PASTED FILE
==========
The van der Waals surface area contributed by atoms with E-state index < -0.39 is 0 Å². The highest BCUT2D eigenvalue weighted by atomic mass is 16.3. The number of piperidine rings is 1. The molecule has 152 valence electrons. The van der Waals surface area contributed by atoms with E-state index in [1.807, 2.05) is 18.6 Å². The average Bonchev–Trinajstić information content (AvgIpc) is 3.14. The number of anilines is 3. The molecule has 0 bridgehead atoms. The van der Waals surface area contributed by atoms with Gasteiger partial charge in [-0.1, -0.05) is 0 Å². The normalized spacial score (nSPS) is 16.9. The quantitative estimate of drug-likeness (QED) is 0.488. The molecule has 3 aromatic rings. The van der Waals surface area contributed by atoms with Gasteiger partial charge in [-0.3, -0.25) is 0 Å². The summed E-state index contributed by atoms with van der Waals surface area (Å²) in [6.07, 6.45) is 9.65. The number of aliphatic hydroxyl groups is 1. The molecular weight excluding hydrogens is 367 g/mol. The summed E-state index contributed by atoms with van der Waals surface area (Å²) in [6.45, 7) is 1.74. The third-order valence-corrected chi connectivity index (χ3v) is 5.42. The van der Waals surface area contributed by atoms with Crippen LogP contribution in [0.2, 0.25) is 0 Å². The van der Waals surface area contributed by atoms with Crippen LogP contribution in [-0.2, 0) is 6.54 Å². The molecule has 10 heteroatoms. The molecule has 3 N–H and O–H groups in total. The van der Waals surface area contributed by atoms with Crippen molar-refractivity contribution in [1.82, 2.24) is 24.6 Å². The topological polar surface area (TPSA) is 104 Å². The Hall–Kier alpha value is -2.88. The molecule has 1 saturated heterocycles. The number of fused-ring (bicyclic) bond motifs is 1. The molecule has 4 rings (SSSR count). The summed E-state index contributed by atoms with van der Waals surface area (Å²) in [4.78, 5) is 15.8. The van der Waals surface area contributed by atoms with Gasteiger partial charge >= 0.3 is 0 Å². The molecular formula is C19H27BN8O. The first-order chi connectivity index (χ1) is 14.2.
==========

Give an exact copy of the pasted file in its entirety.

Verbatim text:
The van der Waals surface area contributed by atoms with E-state index < -0.39 is 0 Å². The highest BCUT2D eigenvalue weighted by atomic mass is 16.3. The number of piperidine rings is 1. The molecule has 152 valence electrons. The van der Waals surface area contributed by atoms with E-state index in [1.807, 2.05) is 18.6 Å². The average Bonchev–Trinajstić information content (AvgIpc) is 3.14. The number of anilines is 3. The molecule has 0 bridgehead atoms. The van der Waals surface area contributed by atoms with Gasteiger partial charge in [-0.1, -0.05) is 0 Å². The normalized spacial score (nSPS) is 16.9. The quantitative estimate of drug-likeness (QED) is 0.488. The molecule has 3 aromatic rings. The van der Waals surface area contributed by atoms with Gasteiger partial charge in [-0.3, -0.25) is 0 Å². The summed E-state index contributed by atoms with van der Waals surface area (Å²) in [6.07, 6.45) is 9.65. The number of aliphatic hydroxyl groups is 1. The molecular weight excluding hydrogens is 367 g/mol. The summed E-state index contributed by atoms with van der Waals surface area (Å²) in [6.45, 7) is 1.74. The third-order valence-corrected chi connectivity index (χ3v) is 5.42. The van der Waals surface area contributed by atoms with Crippen LogP contribution in [0.2, 0.25) is 0 Å². The van der Waals surface area contributed by atoms with Crippen LogP contribution in [-0.2, 0) is 6.54 Å². The molecule has 10 heteroatoms. The molecule has 3 N–H and O–H groups in total. The van der Waals surface area contributed by atoms with Crippen molar-refractivity contribution in [1.82, 2.24) is 24.6 Å². The topological polar surface area (TPSA) is 104 Å². The Hall–Kier alpha value is -2.88. The molecule has 1 saturated heterocycles. The number of fused-ring (bicyclic) bond motifs is 1. The molecule has 4 rings (SSSR count). The summed E-state index contributed by atoms with van der Waals surface area (Å²) in [4.78, 5) is 15.8. The van der Waals surface area contributed by atoms with Gasteiger partial charge >= 0.3 is 0 Å². The molecular formula is C19H27BN8O. The first-order chi connectivity index (χ1) is 14.2.